Now I not only do square foot gardening and companion plant, but I throw succession planting also. With a small amount of growing space (less than 1/8 an acre), I can harvest what we need for a year. I get triple duty and harvest from the same square foot of space I have to garden in for optimum results. I don't make raised beds anymore but use the whole garden set up in "rooms" or different sections. The whole garden has had years of ground up tree stuff, hay, straw, cardboard placed on it for years to build and condition the hard packed clay soil into a nutrient dense growing medium. Why would I plant in single rows with plants two foot apart. To me, it's a waste of space.

Hey, what can I say. I'm the eclectic minded in all things. There are many ways to build a gardening and gardening. I do a little bit of most of them in my organic garden.

This leads me to today's topic, the three sisters method of planting. Now if you follow the square foot gardening method, you can plant four corn seeds in a square foot section, or nine climbing beans/peas, or one squash/pumpkin/gourd/sweet potato per square.

I don't do that. I expand my square to two feet. I'll plant three corn seeds 6" apart, seven bean/peas around it three weeks later, I'll plant more for a bumper crop harvest of dried legumes. I'll plant squash/pumpkin/gourd plants in each corner. In the spaces between the squashes/et al, I'll plant nasturtiums and marigold flowers to deter nasty insects and diseases. I'll skip the next square foot and do it again on down the row or section. I do leave myself 3' around each mound to maneuver.

This year around my 46 bi-colored corn, I'm planting black eyed peas, kidney beans, and baby lima beans to dry next week. Two weeks after they begin to sprout I'll go in and plant more bean/pea seeds. Since the peas and beans will be drying on the vines, I want to have plenty to harvest. I planted my corn transplants in my garden last week so next week I'll plant seeds and transplants of vegetables and flowers around the corn.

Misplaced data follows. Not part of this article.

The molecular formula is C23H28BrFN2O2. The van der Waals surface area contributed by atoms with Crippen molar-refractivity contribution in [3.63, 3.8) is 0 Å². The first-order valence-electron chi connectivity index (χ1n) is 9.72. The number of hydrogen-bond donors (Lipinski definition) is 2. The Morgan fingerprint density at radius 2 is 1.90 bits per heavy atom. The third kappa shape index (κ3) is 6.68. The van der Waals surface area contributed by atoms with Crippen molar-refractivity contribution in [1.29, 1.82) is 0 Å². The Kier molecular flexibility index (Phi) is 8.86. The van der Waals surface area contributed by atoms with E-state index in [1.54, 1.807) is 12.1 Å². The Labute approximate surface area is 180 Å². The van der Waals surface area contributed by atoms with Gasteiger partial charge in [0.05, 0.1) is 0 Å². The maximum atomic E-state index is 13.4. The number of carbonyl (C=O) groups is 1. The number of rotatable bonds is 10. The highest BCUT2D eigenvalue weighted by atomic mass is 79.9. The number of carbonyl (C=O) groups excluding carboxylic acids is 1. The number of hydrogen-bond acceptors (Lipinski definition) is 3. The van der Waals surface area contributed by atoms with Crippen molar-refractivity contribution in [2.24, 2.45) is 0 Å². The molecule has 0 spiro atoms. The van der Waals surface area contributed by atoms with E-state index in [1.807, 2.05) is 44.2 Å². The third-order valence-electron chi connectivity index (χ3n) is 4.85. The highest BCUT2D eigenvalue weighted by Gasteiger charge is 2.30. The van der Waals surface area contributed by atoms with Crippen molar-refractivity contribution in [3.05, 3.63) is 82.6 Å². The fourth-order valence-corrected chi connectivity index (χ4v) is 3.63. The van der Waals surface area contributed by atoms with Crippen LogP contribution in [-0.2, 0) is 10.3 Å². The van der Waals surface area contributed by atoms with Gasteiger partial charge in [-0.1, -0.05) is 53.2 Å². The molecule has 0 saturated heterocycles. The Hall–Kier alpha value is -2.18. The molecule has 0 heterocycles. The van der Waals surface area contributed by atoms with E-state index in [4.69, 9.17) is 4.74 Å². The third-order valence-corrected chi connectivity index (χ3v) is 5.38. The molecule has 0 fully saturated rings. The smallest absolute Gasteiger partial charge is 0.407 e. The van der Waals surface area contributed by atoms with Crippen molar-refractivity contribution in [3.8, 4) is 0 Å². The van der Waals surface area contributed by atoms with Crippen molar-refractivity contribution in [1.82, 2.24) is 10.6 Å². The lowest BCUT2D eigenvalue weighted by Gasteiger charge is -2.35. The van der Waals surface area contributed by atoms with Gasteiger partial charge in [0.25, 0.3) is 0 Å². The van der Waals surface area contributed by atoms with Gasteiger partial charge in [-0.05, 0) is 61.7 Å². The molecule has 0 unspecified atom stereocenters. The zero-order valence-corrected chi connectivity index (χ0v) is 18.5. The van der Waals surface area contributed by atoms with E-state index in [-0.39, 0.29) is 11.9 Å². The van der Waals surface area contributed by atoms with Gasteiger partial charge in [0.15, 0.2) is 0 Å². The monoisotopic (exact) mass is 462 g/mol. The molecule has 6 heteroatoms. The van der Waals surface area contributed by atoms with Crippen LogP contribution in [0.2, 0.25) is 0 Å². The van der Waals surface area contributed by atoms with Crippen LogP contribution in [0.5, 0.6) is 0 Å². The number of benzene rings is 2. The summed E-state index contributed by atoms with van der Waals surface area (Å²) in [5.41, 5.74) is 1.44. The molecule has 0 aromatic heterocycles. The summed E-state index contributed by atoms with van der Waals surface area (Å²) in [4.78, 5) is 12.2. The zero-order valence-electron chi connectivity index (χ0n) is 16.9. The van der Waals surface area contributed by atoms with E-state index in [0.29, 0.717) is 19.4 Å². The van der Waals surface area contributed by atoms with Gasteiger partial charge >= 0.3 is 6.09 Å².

I honestly love this method of planting. It's a no brainer for weed and pest control. Yes, it takes up space in my little garden, but oh, the havest! In case you are wondering, I do not like pole or runner beans. No fencing required. The stalks will remain in place until the last of the beans.peas are harvested. 

Down in the orchard, I'll be planting my dent corn later in the summer. The ears will dry on the stalks and harvested before the first frost. This is my winter chicken feed and my grits/corn meal/ corn flour. We won't be 100% self sufficient in this, but close to 75% but that's better than having to purchase it all. Oh, Before I forget the mention it. I'll grow three black oil sunflower seed in the 6" center space in the corn. So I guess my cockeyed garden is FOUR SISTERS. 😄 I'll also be planting them in and around my dent corn too. My bunnies and chickens LOVE their snacks. 

Y'all have a blessed day!
Cockeyed Jo

Wednesday, May 13, 2020

Cooking with Chef Jo: Rice Pudding

I had a kitchen mishap this week while cooking rice. I realized too late that the pot I was cooking rice in was too small. This led to a comedic adventure.

The rice was only 3/4 of the way cooked when I grabbed a larger pot. My intention was to transfer the contents into the larger pot in one piece so I could save the rice I was cooking for dinner. Remember, I only have one functioning hand, so holding the pot and scrapping the contents into the larger pot was impossible.